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Bacterial elicitors and plant signaling in induced systemic resistance

By P.A.H.M. Bakker, J.A. van Pelt, I. van der Sluis and C.M.J. Pieterse


Plant root colonizing, fluorescent Pseudomonas spp. have been studied for decades for their plant growth promoting properties and their effective suppression of soil borne plant diseases. The modes of action that play a role in disease suppression by these bacteria include siderophore-mediated competition for iron, antibiosis, and induced systemic resistance (ISR). The involvement of ISR is typically studied in systems in which the Pseudomonas bacteria and the pathogen are inoculated and remain spatially separated on the plant, e.g. the bacteria on the root and the pathogen on the leaf, or the use of split root systems. Since no direct interactions are possible between the two populations, suppression of disease development has to be plant mediated. We discuss bacterial traits and the plant signal transduction pathways involved in Pseudomonas mediated ISR, in particular in the model plant Arabidopsis thaliana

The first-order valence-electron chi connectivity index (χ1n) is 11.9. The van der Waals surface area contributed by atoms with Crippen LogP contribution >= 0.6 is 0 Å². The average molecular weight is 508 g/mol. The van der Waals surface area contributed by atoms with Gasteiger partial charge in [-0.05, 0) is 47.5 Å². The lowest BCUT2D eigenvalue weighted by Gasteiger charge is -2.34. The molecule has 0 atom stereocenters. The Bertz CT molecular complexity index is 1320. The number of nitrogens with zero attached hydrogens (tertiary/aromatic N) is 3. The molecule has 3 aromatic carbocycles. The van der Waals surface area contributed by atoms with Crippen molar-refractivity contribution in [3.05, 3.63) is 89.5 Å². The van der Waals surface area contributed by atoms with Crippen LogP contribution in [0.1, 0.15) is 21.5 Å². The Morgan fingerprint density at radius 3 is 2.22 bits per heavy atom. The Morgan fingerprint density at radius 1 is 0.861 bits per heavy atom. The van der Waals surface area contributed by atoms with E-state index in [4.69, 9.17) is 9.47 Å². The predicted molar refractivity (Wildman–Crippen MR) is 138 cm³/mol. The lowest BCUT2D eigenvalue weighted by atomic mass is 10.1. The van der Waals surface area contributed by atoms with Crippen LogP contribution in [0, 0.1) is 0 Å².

Topics: Biologie, Induced resistance, ISR
Year: 2008
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